"No abolitionist ever talked about slavery reform," Stewart says, just in case you wondered whether or not he thought public schools should be fixed or reformed or just done away with. "We talk about school reform as if these schools are good," he says, but no-- we talk about school reform as if schools are a necessary and valuable part of our country and our culture. The abolitionist line is a crowd pleaser, but slavery was an institution with no useful purpose, no redeeming value. Nor did abolitionists want to replace the old form of slavery with some new form of slavery. It's a lousy analogy. And apparently Chris Stewart and Betsy DeVos are on then same page when it comes to public school.

Rhames: The public system has the majority of our students. The majority of districts don't have charter schools. I think she's trying to scold Stewart without scolding him-- there's a place for people to try to work with the public school because that's where the students are and not all charters are high performing.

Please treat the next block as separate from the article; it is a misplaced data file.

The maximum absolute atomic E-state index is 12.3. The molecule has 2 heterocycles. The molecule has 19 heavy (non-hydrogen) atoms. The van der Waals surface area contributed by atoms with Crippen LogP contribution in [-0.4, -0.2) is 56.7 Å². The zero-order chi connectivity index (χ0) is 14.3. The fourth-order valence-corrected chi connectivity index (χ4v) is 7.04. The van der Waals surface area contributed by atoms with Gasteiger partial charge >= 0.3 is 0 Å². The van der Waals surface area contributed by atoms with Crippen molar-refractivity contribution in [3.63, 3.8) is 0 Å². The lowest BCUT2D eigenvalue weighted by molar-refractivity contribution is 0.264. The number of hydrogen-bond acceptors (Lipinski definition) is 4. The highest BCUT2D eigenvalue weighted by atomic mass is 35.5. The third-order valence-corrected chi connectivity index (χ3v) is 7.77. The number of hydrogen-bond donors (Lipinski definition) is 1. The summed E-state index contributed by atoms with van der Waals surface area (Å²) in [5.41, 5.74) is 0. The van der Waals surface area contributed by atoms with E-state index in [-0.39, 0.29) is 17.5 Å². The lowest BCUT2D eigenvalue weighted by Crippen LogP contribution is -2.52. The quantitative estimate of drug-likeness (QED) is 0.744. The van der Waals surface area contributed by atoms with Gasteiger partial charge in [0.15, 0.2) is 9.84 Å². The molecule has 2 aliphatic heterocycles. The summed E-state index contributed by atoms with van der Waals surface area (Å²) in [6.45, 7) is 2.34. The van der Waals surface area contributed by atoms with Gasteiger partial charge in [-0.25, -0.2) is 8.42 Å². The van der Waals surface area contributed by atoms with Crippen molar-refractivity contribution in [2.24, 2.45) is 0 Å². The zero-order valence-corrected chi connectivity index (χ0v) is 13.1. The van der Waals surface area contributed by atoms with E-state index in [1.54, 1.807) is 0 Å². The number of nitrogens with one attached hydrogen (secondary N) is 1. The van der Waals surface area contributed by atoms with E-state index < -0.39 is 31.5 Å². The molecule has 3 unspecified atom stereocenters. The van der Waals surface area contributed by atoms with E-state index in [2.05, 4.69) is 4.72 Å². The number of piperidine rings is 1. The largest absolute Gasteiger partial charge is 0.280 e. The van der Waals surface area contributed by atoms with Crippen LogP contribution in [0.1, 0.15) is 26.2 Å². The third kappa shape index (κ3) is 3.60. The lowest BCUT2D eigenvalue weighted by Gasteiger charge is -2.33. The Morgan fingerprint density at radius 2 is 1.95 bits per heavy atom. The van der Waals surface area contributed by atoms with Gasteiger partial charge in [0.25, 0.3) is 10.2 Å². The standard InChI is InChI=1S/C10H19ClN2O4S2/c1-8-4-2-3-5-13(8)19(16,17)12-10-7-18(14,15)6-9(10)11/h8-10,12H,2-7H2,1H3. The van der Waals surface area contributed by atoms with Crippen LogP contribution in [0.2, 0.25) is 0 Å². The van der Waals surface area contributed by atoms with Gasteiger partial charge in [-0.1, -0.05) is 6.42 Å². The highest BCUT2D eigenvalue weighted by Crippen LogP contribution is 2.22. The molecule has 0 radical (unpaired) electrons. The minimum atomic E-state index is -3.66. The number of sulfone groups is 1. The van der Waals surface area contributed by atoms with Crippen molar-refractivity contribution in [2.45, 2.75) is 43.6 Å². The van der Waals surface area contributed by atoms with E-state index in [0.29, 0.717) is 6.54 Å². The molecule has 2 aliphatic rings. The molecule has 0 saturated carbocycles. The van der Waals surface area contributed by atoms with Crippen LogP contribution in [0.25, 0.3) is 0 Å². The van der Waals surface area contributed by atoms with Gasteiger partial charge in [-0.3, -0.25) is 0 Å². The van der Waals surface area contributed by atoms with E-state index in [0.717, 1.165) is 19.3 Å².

Smarick: Rattles off some urban districts where charters are majority providers. Distinguishing between principles of public education and delivery system for it. Shifting decentralized delivery systems brings up issues in new ways.

Stewart: Now he's agnostic and about systems and religious about outcomes. Make it about results.

Audience: Parents who want options but can't make it happen because of practical things like busing. Also, about parents who are breaking the law to get their kids the best education.

Rhames: It's true, e.g. lying about address. People do what they have to do, and some systems force "cheating." In a perfect world, choice is a quality street across the street from you, she says. Actually, in a perfect world, public education is a quality street across the street from you. Then she gets into the ins and outs of Chicago politics, and the mass closing of black schools. Which I would call symptomatic of Chicago politics and the problems of a mayor-run school system. But she calls for leadership courageous enough to do the right thing and not the political thing, which seems like a long shot in Chicago